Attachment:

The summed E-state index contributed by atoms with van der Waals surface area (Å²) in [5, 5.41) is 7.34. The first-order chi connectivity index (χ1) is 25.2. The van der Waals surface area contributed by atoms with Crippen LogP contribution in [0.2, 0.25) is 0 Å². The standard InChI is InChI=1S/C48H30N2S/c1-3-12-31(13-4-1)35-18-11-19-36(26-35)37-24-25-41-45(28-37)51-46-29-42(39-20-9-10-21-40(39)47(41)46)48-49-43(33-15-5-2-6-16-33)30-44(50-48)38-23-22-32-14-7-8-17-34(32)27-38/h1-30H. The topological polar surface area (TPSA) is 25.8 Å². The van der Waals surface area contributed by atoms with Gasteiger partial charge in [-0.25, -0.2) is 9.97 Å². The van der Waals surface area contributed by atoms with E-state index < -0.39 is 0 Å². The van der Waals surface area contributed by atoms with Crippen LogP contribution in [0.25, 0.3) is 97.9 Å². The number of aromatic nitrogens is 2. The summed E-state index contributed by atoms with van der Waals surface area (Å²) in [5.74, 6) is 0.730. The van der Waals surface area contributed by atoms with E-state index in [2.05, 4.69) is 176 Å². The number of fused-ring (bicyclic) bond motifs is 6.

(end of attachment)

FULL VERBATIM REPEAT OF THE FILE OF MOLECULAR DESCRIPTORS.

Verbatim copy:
The summed E-state index contributed by atoms with van der Waals surface area (Å²) in [5, 5.41) is 7.34. The first-order chi connectivity index (χ1) is 25.2. The van der Waals surface area contributed by atoms with Crippen LogP contribution in [0.2, 0.25) is 0 Å². The standard InChI is InChI=1S/C48H30N2S/c1-3-12-31(13-4-1)35-18-11-19-36(26-35)37-24-25-41-45(28-37)51-46-29-42(39-20-9-10-21-40(39)47(41)46)48-49-43(33-15-5-2-6-16-33)30-44(50-48)38-23-22-32-14-7-8-17-34(32)27-38/h1-30H. The topological polar surface area (TPSA) is 25.8 Å². The van der Waals surface area contributed by atoms with Gasteiger partial charge in [-0.25, -0.2) is 9.97 Å². The van der Waals surface area contributed by atoms with E-state index < -0.39 is 0 Å². The van der Waals surface area contributed by atoms with Crippen LogP contribution in [0.25, 0.3) is 97.9 Å². The number of aromatic nitrogens is 2. The summed E-state index contributed by atoms with van der Waals surface area (Å²) in [5.74, 6) is 0.730. The van der Waals surface area contributed by atoms with E-state index in [2.05, 4.69) is 176 Å². The number of fused-ring (bicyclic) bond motifs is 6.